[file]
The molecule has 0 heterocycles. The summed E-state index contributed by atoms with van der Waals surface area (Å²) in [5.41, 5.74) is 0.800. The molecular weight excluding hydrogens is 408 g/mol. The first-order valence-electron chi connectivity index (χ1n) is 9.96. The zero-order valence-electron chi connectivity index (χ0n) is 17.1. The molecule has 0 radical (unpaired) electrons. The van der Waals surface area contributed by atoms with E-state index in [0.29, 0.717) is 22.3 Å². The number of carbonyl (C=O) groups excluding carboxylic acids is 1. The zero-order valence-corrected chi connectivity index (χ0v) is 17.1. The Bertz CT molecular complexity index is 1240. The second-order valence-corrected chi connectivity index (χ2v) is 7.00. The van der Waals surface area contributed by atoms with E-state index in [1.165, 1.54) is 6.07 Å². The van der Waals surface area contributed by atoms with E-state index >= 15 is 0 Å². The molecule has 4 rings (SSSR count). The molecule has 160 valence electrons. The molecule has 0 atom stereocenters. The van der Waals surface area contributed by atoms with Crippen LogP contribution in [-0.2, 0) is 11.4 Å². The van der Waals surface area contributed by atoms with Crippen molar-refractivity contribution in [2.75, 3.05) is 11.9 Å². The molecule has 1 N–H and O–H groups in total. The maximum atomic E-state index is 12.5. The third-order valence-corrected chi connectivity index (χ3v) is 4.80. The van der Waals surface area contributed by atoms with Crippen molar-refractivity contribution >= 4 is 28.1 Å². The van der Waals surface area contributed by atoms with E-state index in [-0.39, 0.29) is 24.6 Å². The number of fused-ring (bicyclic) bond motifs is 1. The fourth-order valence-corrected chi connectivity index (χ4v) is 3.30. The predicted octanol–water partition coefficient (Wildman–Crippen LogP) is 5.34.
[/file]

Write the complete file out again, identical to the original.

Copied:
The molecule has 0 heterocycles. The summed E-state index contributed by atoms with van der Waals surface area (Å²) in [5.41, 5.74) is 0.800. The molecular weight excluding hydrogens is 408 g/mol. The first-order valence-electron chi connectivity index (χ1n) is 9.96. The zero-order valence-electron chi connectivity index (χ0n) is 17.1. The molecule has 0 radical (unpaired) electrons. The van der Waals surface area contributed by atoms with E-state index in [0.29, 0.717) is 22.3 Å². The number of carbonyl (C=O) groups excluding carboxylic acids is 1. The zero-order valence-corrected chi connectivity index (χ0v) is 17.1. The Bertz CT molecular complexity index is 1240. The second-order valence-corrected chi connectivity index (χ2v) is 7.00. The van der Waals surface area contributed by atoms with E-state index in [1.165, 1.54) is 6.07 Å². The van der Waals surface area contributed by atoms with E-state index >= 15 is 0 Å². The molecule has 4 rings (SSSR count). The molecule has 160 valence electrons. The molecule has 0 atom stereocenters. The van der Waals surface area contributed by atoms with Crippen LogP contribution in [-0.2, 0) is 11.4 Å². The van der Waals surface area contributed by atoms with Crippen molar-refractivity contribution in [2.75, 3.05) is 11.9 Å². The molecule has 1 N–H and O–H groups in total. The maximum atomic E-state index is 12.5. The third-order valence-corrected chi connectivity index (χ3v) is 4.80. The van der Waals surface area contributed by atoms with Crippen molar-refractivity contribution >= 4 is 28.1 Å². The van der Waals surface area contributed by atoms with E-state index in [-0.39, 0.29) is 24.6 Å². The number of fused-ring (bicyclic) bond motifs is 1. The fourth-order valence-corrected chi connectivity index (χ4v) is 3.30. The predicted octanol–water partition coefficient (Wildman–Crippen LogP) is 5.34.